Monday, February 18, 2013

Anticipation Milk: February

This month, February, seems the most pregnant of all. Quiet in gestation, yet loud in longing. The sun glares at us in daggers of razor light, bouncing off the stark white snow mirrors. Seeds of ideas vibrate with moisture and swell with readiness, yet cannot burst forth until the thaw.

February cultivates a kind of sharp anticipation. Buzzing under the tree bark is the impatient flow of maple sap, the first sweetness of the day. With the holiday of Eros, wounds of old love ache arthritically like a once broken bone, and the desire for intimacy and companionship are magnified.

Songbirds return, as if to midwife the Elm flowers and Fiddleheads. Poplar branches surrender to the winds, dripping with vanilla pearls. Eagles return, Falcons scream, clouds paint. February freezes and melts and freezes and melts, and all the dreams of gardens and foraging and feasting on the earth's bounty become wild in our heads!

Thaw the berries form last year's pickins, eat them up in thanks for what is to come. Soon we will be scrambling to keep up. For now, we sit in the cave of winter's womb, sipping anticipation.

Pierce the cold with 

Vedic Roots & Spices Milk Brew:

Set out a medium sized non-reactive pot.

For every 4 oz mug of water, add the following dried herbs:

  • 1 heaping teaspoon cinnamon chips
  • 1 heaping teaspoon dandelion root
  • 1/2 teaspoon burdock root 
  • 1/4 teaspoon chaga
  • 1/4 teaspoon turmeric powder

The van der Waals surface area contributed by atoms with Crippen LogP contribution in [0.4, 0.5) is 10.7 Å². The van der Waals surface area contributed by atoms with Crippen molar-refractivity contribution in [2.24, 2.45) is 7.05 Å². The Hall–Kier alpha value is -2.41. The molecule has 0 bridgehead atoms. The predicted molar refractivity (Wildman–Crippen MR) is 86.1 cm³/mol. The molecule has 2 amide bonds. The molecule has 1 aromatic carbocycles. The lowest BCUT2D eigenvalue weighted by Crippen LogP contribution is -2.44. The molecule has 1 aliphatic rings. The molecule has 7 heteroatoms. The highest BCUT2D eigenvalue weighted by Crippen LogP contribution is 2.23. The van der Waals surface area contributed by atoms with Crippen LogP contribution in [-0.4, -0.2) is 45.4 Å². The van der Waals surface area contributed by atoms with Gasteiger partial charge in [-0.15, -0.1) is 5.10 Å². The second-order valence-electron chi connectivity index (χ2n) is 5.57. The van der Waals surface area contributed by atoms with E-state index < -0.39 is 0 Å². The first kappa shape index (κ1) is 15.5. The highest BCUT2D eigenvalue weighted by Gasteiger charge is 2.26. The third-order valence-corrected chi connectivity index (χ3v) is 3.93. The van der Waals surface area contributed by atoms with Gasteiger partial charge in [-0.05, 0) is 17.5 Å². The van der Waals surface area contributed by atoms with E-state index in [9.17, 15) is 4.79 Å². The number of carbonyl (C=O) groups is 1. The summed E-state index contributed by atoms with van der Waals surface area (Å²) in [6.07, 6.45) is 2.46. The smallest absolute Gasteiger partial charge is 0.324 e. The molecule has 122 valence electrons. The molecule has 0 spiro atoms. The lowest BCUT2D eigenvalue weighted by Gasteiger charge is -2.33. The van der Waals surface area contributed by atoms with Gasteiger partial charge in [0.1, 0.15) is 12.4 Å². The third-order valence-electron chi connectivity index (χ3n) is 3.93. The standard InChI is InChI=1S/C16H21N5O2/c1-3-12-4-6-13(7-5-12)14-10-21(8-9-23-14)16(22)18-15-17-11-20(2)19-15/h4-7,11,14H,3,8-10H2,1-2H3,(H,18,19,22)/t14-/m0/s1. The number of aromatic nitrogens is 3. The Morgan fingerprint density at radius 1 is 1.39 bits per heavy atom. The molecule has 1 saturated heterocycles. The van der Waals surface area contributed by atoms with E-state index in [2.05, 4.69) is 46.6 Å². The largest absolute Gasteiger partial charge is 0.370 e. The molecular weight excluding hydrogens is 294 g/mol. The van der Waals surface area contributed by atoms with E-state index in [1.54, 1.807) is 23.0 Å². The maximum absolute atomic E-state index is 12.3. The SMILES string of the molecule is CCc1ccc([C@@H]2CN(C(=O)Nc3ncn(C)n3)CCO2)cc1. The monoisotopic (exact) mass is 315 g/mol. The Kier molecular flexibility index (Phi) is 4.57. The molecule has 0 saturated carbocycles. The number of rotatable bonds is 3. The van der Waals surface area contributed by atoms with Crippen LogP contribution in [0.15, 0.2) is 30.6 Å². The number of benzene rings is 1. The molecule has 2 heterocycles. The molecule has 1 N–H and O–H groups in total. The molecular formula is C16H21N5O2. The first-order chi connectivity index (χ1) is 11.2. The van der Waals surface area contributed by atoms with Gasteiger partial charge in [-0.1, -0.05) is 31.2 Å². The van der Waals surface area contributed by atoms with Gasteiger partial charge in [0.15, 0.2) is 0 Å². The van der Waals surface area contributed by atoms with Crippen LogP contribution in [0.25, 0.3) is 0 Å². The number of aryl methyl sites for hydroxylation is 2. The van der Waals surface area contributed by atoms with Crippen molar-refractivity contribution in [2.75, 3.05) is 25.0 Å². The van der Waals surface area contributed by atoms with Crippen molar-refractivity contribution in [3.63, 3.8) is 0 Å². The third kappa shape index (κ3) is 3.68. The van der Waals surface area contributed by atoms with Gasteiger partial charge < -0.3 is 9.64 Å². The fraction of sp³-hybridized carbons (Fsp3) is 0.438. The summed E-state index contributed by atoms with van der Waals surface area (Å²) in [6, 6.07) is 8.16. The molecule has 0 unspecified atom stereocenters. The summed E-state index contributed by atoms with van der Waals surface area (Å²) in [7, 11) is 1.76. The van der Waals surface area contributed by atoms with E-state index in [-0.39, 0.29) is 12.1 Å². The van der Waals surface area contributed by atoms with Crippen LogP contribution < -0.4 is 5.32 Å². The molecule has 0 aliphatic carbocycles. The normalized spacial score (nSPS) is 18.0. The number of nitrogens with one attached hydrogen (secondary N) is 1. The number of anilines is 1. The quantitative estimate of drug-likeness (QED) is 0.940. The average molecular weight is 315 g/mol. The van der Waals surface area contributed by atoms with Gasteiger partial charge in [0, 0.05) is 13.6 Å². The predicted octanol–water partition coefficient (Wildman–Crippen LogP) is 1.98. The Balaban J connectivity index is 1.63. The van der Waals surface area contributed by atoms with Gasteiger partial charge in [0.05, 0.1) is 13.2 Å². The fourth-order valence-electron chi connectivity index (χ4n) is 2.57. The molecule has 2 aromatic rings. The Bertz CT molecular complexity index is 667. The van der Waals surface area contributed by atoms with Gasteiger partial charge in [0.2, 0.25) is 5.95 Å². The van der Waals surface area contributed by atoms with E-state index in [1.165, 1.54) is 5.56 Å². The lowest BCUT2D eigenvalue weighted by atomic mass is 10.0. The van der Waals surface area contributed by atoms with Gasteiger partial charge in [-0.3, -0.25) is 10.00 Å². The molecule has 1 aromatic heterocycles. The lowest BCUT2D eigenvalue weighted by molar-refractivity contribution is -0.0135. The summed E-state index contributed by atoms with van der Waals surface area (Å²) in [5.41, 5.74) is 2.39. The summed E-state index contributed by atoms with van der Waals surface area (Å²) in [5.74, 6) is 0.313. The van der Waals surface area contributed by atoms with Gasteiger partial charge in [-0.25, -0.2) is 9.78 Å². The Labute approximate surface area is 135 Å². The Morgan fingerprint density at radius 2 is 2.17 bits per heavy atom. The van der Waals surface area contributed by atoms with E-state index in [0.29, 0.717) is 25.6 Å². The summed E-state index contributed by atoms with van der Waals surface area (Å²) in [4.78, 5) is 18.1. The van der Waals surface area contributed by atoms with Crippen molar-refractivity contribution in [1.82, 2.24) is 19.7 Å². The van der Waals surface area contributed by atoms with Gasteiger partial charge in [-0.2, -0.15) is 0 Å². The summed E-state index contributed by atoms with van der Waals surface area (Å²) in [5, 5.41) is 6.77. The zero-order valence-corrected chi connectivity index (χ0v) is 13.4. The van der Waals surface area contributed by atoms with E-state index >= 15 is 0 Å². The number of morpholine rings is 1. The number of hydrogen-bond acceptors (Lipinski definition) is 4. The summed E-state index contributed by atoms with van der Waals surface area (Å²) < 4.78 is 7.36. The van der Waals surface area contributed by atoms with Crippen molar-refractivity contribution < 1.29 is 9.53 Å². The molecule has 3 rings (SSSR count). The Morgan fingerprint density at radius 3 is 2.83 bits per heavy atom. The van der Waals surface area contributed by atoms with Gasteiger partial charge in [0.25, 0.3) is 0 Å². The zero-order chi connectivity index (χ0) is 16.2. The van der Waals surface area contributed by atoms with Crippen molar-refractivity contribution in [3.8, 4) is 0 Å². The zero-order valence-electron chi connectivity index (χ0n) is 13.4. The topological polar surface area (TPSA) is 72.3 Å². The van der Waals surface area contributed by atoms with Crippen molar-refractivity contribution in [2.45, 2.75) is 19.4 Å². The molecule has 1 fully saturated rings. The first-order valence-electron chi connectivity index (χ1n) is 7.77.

• 1/8 teaspoon cardamom powder
  • 1 pinch black pepper

Keep your herbs and water just below a simmer for 30 minutes, covered. Then add whole milk, at the same quantity you added of water.
Continue to let brew just under a simmer for another 15-20 minutes.

Ladle out a mug at a time (strain through a tea strainer), and add a small dollop of: Ghee, grass fed or cultured butter, or virgin coconut oil.

This is a variation on traditional Ayurvedic milk with ghee, which warms, nourishes, and lubricates all faculties of the body. It's a brew I speak of often; in the summer with rose petal jam, in the fall with more spices. And especially for children, elderly, athletes, undernourished/overworked, and new mamas.

February is extremely dry here in New England. Many folks come down with bloody noses, sinus infections, and severe head colds. Keeping the body well lubricated and our digestion tip-top with bitters and aromatics, strongly supports our immune system during these bitter weeks.

So does cuddling.


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